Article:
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Jaiz Bank condoles with The Guardian over Okwe’s demise

By Leo Sobechi
09 November 2021   |   3:45 am
The Board, Management and Staff of Jaiz Bank, yesterday, commiserated with The Guardian over the death of Mr. Matthias Okwe who until his demise was Deputy Business Editor at the Abuja Bureau of the newspaper.

•Plans special hajj scheme
The Board, Management and Staff of Jaiz Bank, yesterday, commiserated with The Guardian over the death of Mr. Matthias Okwe who until his demise was Deputy Business Editor at the Abuja Bureau of the newspaper.

Delivering the letter of condolence personally signed by Managing Director and Chief Executive Officer, Hassan Usman, the Head, Corporate Communications of the bank, Halima Ishaq, regretted that at the time Okwe died, the bank was planning a strategic partnership with the newspaper.

In the letter, which was addressed to the Editor, The Guardian, the MD/CEO said it was with heavy heart that the bank writes “to commiserate with you and the entire staff of The Guardian on the passing on of your Deputy Business Editor, Matthias Okwe.”

He noted that as a detribalised media professional, the late Deputy Business Editor “will be remembered for his vocal voice towards the progress and development of the media profession. On behalf of the Board, Management and Staff of Jaiz Bank Plc, please accept our condolence to you and the entire family.”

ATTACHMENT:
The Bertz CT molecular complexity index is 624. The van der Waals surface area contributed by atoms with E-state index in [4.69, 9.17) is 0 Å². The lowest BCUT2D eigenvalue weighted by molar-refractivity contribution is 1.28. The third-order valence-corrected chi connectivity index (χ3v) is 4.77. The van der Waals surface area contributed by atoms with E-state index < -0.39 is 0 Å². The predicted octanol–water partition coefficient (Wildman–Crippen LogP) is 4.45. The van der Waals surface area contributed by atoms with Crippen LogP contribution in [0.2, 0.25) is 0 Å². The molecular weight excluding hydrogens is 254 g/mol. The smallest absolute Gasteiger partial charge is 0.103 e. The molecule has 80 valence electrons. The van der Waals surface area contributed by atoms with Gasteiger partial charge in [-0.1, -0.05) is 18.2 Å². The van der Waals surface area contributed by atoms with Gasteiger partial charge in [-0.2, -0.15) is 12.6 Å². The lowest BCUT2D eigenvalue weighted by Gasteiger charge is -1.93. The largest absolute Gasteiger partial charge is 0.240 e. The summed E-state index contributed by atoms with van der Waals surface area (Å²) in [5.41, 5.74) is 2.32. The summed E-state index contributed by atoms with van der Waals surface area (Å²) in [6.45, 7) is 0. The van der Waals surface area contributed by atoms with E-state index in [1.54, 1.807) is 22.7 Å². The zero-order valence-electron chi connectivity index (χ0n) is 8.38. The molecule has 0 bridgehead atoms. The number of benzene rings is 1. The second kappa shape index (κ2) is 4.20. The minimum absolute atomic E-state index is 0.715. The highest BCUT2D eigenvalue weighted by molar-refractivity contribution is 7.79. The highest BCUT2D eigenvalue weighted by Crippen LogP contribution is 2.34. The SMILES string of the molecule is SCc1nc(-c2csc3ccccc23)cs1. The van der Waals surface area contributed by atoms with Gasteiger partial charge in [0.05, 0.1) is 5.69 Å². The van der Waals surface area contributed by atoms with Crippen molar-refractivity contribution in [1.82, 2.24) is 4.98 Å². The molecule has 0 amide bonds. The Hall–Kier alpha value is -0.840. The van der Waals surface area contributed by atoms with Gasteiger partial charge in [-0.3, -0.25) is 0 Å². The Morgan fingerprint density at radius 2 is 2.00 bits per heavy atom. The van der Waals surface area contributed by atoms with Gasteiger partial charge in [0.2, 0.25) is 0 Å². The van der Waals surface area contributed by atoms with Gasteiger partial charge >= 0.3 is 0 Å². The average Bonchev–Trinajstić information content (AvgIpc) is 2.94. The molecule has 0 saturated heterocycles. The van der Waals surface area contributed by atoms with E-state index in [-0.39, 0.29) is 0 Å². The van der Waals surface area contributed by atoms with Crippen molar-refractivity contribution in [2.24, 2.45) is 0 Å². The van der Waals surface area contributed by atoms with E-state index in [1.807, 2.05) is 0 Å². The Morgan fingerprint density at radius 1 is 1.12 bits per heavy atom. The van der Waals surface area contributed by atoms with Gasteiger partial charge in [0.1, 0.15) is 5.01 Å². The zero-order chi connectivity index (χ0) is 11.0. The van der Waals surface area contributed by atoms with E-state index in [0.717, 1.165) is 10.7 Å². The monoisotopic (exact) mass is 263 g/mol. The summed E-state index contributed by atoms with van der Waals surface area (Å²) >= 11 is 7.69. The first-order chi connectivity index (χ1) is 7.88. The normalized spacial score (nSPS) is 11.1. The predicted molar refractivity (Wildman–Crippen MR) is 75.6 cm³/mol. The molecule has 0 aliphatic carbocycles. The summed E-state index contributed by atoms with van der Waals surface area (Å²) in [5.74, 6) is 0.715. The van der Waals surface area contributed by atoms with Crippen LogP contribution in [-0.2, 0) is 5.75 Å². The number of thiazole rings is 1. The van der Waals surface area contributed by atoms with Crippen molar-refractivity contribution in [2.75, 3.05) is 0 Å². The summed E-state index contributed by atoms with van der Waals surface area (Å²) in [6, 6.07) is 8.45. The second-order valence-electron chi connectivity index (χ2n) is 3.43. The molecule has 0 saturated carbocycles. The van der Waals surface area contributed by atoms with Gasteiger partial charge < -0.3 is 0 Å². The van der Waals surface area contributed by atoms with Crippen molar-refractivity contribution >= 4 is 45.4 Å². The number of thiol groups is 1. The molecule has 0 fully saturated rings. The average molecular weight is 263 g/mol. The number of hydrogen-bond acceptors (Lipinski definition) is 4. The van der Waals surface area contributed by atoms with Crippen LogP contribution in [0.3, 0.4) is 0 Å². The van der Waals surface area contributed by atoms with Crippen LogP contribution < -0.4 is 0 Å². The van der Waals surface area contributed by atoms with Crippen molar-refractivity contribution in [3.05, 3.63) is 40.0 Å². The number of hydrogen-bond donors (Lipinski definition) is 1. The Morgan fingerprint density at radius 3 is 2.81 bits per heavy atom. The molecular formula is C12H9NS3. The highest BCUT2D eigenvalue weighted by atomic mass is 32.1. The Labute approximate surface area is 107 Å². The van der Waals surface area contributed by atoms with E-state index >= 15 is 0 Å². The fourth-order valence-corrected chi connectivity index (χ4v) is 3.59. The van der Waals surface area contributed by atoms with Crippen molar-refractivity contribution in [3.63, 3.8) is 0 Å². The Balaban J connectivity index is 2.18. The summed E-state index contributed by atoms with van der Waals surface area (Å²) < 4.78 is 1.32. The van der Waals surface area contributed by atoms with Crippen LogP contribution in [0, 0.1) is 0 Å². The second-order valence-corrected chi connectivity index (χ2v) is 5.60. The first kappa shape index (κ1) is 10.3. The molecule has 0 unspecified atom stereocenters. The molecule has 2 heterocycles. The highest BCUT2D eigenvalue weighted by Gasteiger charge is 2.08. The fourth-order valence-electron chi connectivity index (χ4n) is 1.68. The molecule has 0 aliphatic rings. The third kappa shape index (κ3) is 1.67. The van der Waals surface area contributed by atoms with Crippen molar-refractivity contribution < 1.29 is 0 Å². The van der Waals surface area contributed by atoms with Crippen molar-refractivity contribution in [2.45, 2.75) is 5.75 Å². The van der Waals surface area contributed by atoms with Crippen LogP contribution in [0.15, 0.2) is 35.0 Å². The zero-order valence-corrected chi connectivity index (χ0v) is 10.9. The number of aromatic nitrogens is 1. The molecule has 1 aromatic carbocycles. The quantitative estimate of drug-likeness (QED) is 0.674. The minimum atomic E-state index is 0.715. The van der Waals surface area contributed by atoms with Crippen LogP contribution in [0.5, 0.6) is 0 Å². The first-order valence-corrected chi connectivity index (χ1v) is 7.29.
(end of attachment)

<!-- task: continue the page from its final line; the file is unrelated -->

On the issue of strategic media partnership with The Guardian, Ishaq, who was accompanied by Media Relations Manager, Idris Ahmed, expressed hope that business activities slowed down by the COVID-19 pandemic have started looking up, stressing that the Hajj Service Scheme being packaged by the bank would go into full stream next year.

She said: “On an average, it used to be N1.5 million depending on the prevailing market exchange rate for the dollar. It means that the normal way of going is for you to make a deposit at the State Pilgrims Board, which should be a minimum of 50 per cent of that amount.

“But we said to ourselves that people want to go for the Hajj and when they hear that you have to come with a deposit of up to N750,000 it becomes discouraging for low income earners. So, how do we encourage such people?

“We came up with the scheme that even if you are a wheelbarrow pusher, as long as you have a stream of income, you can log on to this platform.”

She said beneficiaries could save as little as N500, adding: “For us, Islamically-speaking, the intention itself matters a lot. The motivation is key. If you have the intent, it means that in Islam, should anything even happen to you, you have the benefit of a person who has gone for Hajj.”